While the Ministry of Water and Power oversee projects on a larger scale, this department focuses on rural development, small scale irrigation systems, and projects away from the main canals. While lesser in scale, this ministry handles much of the land not currently cultivated, or only slightly used. While only a fraction of land in Afghanistan is cultivatable, still only a fraction of that land is used to its potential. Many of the local irrigation systems were damaged during the war. This department focuses mainly on repairing these systems, developing new ones, and generally supplying the rural areas with water.
This expansion has helped move Afghanistan towards independence, not politically, but with sustainability. Any country which is self-sufficient is a stronger country. Afghanistan was damaged during the invasion to the point that it could no longer produce enough food to sustain its population and was dependent on outside help. The renewed efforts towards self-sufficiency only increase both the power of the government, as well as the resources it has to work with. With improved irrigation and power, which ties into dams being developed, the Afghan government is well on its way towards a broader power base and a stronger country.
However, the benefits raised by the strengthened technology in agriculture do not come without drawbacks. Specifically, the new focus on settled land development raises issues with the traditional Afghan way of life, namely nomadic pastorals. As much as fifteen percent of the Afghan population subsists on this nomadic way of life. This estimate is at best rough as accurate counts are near impossible, however the influence of the population cannot be overlooked. During the war, much of the tribal regions were littered by land mines and ravaged by war. This led to new migration paths which took them closer to settled areas.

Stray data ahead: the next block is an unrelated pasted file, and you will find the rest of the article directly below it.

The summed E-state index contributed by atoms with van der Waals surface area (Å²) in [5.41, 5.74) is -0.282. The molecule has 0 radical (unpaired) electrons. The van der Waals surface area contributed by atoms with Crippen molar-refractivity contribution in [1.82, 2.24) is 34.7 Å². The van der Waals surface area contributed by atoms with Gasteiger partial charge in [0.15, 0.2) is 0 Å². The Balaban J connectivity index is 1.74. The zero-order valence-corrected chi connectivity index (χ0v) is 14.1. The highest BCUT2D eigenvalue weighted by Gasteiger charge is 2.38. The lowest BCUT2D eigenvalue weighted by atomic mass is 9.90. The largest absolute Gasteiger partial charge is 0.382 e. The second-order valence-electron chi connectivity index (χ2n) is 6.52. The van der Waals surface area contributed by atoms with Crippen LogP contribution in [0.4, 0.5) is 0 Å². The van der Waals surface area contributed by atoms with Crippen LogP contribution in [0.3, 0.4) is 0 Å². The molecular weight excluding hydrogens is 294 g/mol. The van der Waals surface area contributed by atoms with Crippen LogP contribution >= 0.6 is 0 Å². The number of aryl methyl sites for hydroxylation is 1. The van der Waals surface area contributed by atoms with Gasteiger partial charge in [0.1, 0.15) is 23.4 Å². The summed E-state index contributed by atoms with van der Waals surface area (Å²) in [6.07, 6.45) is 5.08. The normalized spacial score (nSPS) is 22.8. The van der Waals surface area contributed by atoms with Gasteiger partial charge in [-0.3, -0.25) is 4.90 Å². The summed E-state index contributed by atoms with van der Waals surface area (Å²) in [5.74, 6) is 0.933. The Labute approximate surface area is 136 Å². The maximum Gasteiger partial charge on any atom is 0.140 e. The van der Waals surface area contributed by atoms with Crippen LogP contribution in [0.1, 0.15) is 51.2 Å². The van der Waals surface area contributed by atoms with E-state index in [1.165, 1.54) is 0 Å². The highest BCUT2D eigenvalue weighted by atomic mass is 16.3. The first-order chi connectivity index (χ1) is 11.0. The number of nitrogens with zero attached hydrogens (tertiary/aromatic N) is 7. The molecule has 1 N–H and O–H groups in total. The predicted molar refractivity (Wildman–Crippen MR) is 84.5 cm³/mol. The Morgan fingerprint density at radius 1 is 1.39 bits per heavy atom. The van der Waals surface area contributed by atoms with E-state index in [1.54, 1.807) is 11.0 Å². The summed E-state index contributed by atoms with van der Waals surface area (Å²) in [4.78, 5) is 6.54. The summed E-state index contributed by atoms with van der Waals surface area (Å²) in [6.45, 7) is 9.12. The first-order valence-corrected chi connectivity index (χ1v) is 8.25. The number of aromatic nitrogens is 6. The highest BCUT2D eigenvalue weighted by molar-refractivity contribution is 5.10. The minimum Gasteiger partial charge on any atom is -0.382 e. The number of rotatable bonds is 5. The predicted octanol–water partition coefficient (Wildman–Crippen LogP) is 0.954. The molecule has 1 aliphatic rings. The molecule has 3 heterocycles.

This in turn created land disputes. While many tribes pay for use of otherwise owned land, the proximity of the two cultures creates tension. The same nomadic tribes also create problems with water rights. Many traditional ground water sites have been tapped to supply new developments. With increased irrigation, settled lands are encroaching on territories traditionally used by the tribes. This leaves them between a rock and a hard place, with the traditional pastures becoming unusable because of war and other pastures being settled by urban and rural development.
Generally this would not be such a problem for a relatively small percentage of the population; however these tribes hold more influence than their numbers would indicate. With the Soviet invasion, the nomadic tribes became a strong part of the resistance. Their ability to travel and familiarity with the region made them important arms traffickers for the resistance, and a substantially armed force which, because of their nomadic tendencies, became akin to highly effective guerrilla troops.
Because of this, the dominant political power at the time, the Taliban, was forced to ally themselves with the nomadic tribes and back their efforts. Because of this, the tribes gained much political influence that carries on to this day. Because of the nomadic lifestyle, the tribes are difficult to police, and with the political influence, the traditional form of agriculture becomes a difficult obstacle to overcome for the progressive emerging government, as well as a potential stumbling block for a reinvigorated economy. Economy
As the vast majority of Afghanistan economy stems from agriculture, the development of the technology in the field has had huge implications. With the improvement on the arable land within the country, the potential for national product has greatly increased. Eighty percent of the Afghan population is dependent on natural resources as their source of income. Each year, flooding impacts 400,000 Afghans. These floods are devastating for the families affected, washing away homes as well as killing crops and even washing away the fertile top soil.